Abstract: We report on the hemorheological profile of a 16 year old school girl in whom liver transplant was performed due to primary sclerosing cholangitis complicated by biliary stricture. This patient turned out to be of particular hemorheological interest, displaying pre‐transplant grossly increased hematocrit‐standardized (45%) blood viscosity due to hyperaggregation and elevated plasma viscosity, which is a reflection of elevated immunoglobulins (IgG, IgA and IgM) and alpha‐2‐macroglobulin. Post‐transplant values of rheological parameters were within the normal range for healthy controls.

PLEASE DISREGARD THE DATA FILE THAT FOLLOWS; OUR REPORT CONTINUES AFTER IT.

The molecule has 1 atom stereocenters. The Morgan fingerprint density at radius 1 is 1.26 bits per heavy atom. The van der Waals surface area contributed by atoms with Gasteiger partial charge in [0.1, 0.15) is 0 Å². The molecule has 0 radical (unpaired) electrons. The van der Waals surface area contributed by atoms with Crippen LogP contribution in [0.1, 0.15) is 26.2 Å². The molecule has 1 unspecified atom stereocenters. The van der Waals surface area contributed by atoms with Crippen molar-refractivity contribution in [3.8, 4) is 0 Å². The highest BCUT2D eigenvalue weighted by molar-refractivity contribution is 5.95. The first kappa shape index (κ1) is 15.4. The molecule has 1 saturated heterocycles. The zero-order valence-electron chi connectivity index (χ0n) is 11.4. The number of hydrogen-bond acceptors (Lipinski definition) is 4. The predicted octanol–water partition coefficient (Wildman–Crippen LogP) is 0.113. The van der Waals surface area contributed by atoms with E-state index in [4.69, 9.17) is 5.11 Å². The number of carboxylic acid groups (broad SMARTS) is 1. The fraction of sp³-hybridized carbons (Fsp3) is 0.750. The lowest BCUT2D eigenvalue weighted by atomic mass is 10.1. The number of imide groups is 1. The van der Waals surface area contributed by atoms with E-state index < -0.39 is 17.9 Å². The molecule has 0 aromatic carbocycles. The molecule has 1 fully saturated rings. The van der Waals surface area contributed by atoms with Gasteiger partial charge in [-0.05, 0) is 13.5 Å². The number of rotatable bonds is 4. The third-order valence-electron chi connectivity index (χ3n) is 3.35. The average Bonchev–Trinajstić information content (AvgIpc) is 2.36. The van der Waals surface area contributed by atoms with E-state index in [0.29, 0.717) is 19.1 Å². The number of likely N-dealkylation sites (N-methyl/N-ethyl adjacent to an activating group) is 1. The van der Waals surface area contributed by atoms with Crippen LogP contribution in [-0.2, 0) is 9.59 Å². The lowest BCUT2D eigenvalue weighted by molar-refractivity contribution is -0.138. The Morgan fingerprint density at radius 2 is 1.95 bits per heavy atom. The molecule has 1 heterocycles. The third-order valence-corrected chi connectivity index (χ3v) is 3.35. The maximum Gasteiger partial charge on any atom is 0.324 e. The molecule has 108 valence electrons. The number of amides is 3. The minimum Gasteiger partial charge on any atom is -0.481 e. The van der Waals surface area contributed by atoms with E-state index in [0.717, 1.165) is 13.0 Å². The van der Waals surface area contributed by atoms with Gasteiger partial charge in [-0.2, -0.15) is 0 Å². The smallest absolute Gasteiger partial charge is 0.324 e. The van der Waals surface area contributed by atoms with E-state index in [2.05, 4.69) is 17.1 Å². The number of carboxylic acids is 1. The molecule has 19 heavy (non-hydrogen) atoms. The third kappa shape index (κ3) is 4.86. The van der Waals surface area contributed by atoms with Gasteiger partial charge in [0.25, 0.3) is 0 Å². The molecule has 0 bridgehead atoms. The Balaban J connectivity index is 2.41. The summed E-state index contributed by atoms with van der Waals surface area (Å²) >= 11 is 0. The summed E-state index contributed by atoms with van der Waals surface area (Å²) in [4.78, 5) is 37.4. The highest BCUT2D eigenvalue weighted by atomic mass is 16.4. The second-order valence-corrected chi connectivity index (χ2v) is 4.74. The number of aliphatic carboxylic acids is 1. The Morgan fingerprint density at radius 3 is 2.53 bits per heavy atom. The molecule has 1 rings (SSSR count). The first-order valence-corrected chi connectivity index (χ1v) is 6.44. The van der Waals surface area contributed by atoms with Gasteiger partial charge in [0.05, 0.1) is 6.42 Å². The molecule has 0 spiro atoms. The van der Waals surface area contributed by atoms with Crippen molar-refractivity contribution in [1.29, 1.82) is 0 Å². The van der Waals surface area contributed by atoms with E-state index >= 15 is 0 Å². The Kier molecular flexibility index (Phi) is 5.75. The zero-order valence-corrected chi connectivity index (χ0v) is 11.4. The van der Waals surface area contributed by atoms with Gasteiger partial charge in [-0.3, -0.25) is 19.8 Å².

Abstract: Endothelial dysfunction of precapillary arterioles impairs nutritional microcirculation at rest as well as during post‐ischemic reactive hyperemia. In this monocentric, prospective, double‐blind, placebo‐controlled, randomized cross‐over study we investigated the acute effect of 50 mg sildenafil, a selective PDE‐5 inhibitor, on resting and post‐ischemic capillary circulation in twenty patients with angiographically confirmed coronary artery disease not taking nitrates or NO‐donors. Mean erythrocyte velocity in digital nail‐fold capillaries was determined before and after sildenafil and placebo, both baseline and after a three‐minutes supra‐systolic occlusion of the upper arm. Primary efficacy parameter was the drug effect on peak velocity during reactive hyperemia (peak…velocity: Vmax ). Post ischemic maximal capillary erythrocyte velocity Vmax significantly increased by 47% one hour after 50 mg sildenafil (mean value±standard deviation: 0.85±0.42 mm/s vs. 0.58±0.18 mm/s at baseline, p=0.0023), whereas placebo had no effect (p=0.5248). The difference between sildenafil and placebo was significant (p=0.0129) and sildenafil's effect can be regarded as biometrically highly relevant with standardized difference according to Cohen of 0.81. In spite a small decrease of both systolic and diastolic blood pressure after sildenafil, sildenafil significantly increased capillary erythrocyte velocity at rest. Conclusion: A single oral dose of sildenafil significantly increased resting and post‐ischemic cutaneous capillary circulation in patients with coronary artery disease. Future studies should assess whether sildenafil also improves nutritional capillary blood flow in other organs and in other diseases with impaired endothelial function and microcirculation, for example in diabetic microangiopathy.